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Mindfulness for Parents

Is Parenting Stressful? Ask a Parent.

Almost 3 out of 4 parents said parenting was their biggest challenge, according to Tuning In, ZERO TO THREE’S parent survey. Less than half of parents (48%) reported getting the support they need when they were overwhelmed.

And that matters because parenting is often stressful. Diapers to be changed, food to be prepared, worries about whether you’re doing it right. You want to find a way through all the frustrating moments and be a parent who is there for your child, no matter what.

How Can Mindfulness Help?

Mindfulness is one strategy that can reduce the stress of being a parent. Mindfulness is a way of being. Practicing mindfulness means paying attention to what’s happening in the moment and accepting those experiences and feelings without judgment. What does that look like in the everyday life of a parent?

Here are five ways1 to be mindful as you go about your day.

1. Listen to your child with your full attention.

Sometimes it seems like all we do is listen to our child! But it’s easy to be so focused on our own goals (like getting out of the house on time, getting dinner on the table, answering a friend’s text) that we miss what our children are really trying to say. I don’t want you to leave because I love you so much! Or, I’m tired of being stuck in the stroller. Listening with full attention helps you understand and respond to your child’s needs. Try a mindfulness activity designed to support listening with full attention.2

2. Accept your child (and yourself) without judgment.

Parenthood is exhausting. There will be many moments when you judge your child (or yourself) harshly. Why do we have to have a battle every time we ___ (Put on a jacket. Eat carrots. Ride in the car seat.)? Why did I yell when I know that does absolutely no good, ever? Acceptance of all feelings, even the negative ones, is important. If you can acknowledge a feeling without being overwhelmed by it, you can respond with patience, rather than react out of frustration and anger.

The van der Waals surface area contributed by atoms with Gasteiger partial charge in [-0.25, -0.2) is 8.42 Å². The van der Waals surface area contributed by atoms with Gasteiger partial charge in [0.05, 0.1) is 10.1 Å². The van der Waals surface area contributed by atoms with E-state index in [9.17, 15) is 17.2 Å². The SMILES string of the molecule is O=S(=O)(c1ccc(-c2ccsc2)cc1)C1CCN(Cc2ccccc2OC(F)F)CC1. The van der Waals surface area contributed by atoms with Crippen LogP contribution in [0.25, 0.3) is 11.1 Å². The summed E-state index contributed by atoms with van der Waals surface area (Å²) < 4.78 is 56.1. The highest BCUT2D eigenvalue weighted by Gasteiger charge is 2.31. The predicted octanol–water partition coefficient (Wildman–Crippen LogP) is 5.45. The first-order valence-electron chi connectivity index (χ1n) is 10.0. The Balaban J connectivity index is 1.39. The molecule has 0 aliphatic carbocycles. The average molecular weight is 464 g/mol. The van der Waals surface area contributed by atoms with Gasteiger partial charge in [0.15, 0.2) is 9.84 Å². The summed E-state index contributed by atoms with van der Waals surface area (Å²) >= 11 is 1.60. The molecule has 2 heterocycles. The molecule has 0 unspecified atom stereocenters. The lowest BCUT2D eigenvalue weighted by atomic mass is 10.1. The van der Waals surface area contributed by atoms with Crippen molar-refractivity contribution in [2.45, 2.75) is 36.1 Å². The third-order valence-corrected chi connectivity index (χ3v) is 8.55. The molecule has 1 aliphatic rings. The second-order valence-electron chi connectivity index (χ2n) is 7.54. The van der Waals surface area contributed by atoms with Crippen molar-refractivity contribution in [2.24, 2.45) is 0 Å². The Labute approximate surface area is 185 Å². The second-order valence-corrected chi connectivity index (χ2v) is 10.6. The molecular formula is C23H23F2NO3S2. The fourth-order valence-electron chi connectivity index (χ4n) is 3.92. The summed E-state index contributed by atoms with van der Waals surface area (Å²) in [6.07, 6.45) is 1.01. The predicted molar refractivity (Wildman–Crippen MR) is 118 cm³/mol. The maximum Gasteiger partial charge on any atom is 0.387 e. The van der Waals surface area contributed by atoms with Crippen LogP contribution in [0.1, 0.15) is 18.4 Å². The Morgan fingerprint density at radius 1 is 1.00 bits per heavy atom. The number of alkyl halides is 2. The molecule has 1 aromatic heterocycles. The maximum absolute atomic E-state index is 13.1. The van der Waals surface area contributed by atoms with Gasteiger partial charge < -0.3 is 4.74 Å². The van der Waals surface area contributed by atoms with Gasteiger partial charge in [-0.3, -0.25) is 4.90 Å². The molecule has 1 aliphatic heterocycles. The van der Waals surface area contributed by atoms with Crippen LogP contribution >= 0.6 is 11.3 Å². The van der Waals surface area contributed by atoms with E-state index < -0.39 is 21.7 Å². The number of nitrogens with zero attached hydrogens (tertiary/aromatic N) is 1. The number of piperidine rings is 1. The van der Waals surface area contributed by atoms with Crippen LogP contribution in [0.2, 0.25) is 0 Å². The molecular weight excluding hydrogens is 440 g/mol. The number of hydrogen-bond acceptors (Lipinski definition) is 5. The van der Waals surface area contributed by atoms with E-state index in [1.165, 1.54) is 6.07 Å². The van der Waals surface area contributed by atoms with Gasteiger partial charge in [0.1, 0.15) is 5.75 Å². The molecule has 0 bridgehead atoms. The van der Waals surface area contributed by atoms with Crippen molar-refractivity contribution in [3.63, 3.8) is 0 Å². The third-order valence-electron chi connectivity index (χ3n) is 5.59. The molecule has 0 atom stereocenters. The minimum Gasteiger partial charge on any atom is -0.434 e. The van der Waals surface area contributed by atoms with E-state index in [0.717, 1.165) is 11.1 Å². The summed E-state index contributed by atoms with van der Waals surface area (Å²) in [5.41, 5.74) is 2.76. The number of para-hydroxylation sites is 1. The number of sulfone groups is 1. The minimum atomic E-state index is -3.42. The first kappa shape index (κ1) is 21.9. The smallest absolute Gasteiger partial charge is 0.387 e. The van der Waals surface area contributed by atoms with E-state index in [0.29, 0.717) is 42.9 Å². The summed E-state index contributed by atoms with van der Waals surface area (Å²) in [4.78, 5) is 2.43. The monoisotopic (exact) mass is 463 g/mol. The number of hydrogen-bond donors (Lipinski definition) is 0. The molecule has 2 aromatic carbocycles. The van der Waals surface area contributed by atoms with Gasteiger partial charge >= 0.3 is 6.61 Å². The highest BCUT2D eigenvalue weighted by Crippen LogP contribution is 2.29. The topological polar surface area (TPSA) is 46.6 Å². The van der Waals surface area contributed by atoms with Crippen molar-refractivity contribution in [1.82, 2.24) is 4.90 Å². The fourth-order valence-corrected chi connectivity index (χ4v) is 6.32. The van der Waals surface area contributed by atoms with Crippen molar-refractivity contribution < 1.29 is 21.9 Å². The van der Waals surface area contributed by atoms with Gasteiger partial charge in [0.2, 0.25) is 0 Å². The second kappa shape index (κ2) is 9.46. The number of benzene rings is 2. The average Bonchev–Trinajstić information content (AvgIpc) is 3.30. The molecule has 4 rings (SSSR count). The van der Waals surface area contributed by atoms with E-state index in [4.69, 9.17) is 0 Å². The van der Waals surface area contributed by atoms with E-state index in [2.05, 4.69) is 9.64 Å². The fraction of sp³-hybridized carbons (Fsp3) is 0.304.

Knowing what to expect from your child from birth to 3 years old can help you accept her feelings and behavior with more understanding. To learn more, check out developmental milestones here.

3. Imagine your child’s feelings and match your response.

This strategy asks you to imagine how your child might be feeling during a difficult moment. Your 2- year-old can’t find his blankie and it’s time for bed! Tears and tantrums are up next! When you stop to imagine how your child is feeling, you can respond with love and compassion. Learn more about how you can support your child’s social–emotional skills here.

4. Manage your own feelings and reactions.

Mindfulness does not mean parents never get frustrated or angry. It does mean pausing before reacting in stressful situations. Young children don’t know how to manage their feelings yet. If you can be calm when your child is not, she learns that she can depend on you during even her toughest moments.

How do you stay calm in the midst of a baby’s crying, or a toddler’s defiance? The first thing to do is—nothing. Pause for a moment and take a few deep breaths. This helps calm the body and clear the mind. Need some help? Try this activity and see if it works for you.

5. Show compassion for yourself and your child.